Thus conceived, the Covenant's obligations are neither aspirational nor discretionary, but have become unmistakably mandatory and subject to immediate enforcement in whole or in substantial part. As stated in one of the Committee's earliest General Comments: The undertaking in article 2(1) "to take steps" . . . is not qualified or limited by other considerations. . . . Thus while the full realization of the relevant rights may be achieved progressively, steps towards that goal must be taken within a reasonably short time after the Covenant's entry into force for the States concerned. Such steps should be deliberate, [*492] concrete and targeted as clearly as possible towards meeting the obligations recognized in the Covenant. n213
Even more transformatory is the Committee's reading of ICESCR Article 2 as containing separate "minimum core obligations." The Committee has taken the position that even though "the enumerated rights are subject to resource availability and may be realized progressively," states parties nonetheless have a "core obligation to ensure the satisfaction of, at the very least, minimum essential levels of each of these rights" enunciated in the Covenant. n214 It has begun to articulate these mandatory core obligations to provide "minimum essential levels" of the rights to food, water, housing, and health, and it has confirmed that these core obligations are nonderogable----that is, subject to no exceptions.. n215
For example, the Committee stated in its General Comment on the right to health that the right includes "at least" the following core nonderogable obligations: "to ensure access to the minimum essential food which is nutritionally adequate and safe, to ensure freedom from hunger to everyone;" "to ensure access to basic shelter, housing and sanitation, and an adequate supply of safe and potable water;" "to provide essential drugs, as from time to time defined under the relevant WHO Action Programme on Essential Drugs;" and "to ensure equitable distribution of all health facilities, goods and services." n216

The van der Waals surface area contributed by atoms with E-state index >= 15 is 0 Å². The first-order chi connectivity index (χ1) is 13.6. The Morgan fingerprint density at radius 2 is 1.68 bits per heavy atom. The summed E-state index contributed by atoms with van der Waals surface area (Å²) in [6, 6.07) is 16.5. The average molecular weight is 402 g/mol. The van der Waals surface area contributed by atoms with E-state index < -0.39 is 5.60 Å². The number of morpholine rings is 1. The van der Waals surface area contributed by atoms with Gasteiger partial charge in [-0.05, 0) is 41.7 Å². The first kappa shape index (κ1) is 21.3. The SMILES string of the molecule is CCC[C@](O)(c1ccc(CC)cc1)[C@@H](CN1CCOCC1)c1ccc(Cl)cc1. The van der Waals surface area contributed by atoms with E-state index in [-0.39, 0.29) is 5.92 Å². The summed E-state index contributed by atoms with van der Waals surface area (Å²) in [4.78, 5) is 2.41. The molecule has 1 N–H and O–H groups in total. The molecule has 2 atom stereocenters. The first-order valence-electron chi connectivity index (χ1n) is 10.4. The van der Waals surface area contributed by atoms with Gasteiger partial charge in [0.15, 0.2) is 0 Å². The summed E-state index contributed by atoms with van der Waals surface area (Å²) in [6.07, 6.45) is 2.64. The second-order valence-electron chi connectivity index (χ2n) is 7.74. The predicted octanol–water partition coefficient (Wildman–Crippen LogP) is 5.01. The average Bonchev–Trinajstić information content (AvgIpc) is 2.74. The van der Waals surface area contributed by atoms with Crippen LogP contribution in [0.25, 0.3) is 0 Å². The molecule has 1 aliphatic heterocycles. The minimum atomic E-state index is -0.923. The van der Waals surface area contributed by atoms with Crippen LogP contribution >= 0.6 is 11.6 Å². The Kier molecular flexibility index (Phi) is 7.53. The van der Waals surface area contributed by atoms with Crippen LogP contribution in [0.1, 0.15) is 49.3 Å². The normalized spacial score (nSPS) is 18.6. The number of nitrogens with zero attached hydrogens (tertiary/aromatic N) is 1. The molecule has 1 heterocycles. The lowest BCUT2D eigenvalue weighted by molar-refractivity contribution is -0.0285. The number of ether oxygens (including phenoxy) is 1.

The Committee has increasingly embraced a "violationist" viewpoint. While acknowledging a difference in principle between "acts of commission" and "acts of omission," and between the unwillingness and the inability of a state party to comply, the Committee has left no doubt that a state's failure to take all necessary and feasible steps to meet its obligations constitutes a violation of the rights in question. For example, in its General Comment concerning the right to health, the Committee stated: A State which is unwilling to use the maximum of its available resources for the realization of the right to health is in violation of its obligations under article 12. If resource restraints render it impossible for a State to comply fully with its Covenant obligations, it has the burden of justifying that every effort has nevertheless been made to use all available resources at its disposal in order to satisfy, as a matter of priority, the obligations outlined above. It should be stressed, however, that a State party cannot, under any circumstances whatsoever, justify its non--compliance with the core obligations set out in paragraph 43 above, which are non--derogable. n217
A necessary corollary to the violationist approach is that the Covenant requires a remedy for any violation, notwithstanding clear negotiating history to the contrary. Its recent General Comments on food, health, and water declare that "all victims of such violations are entitled to adequate reparation" and that they should "have access to effective judicial or other appropriate remedies at both the national and international levels." n218 This position reflects the Committee's overall belief that economic, social, and cultural rights are legally binding, enforceable, remediable, and justiciable. n219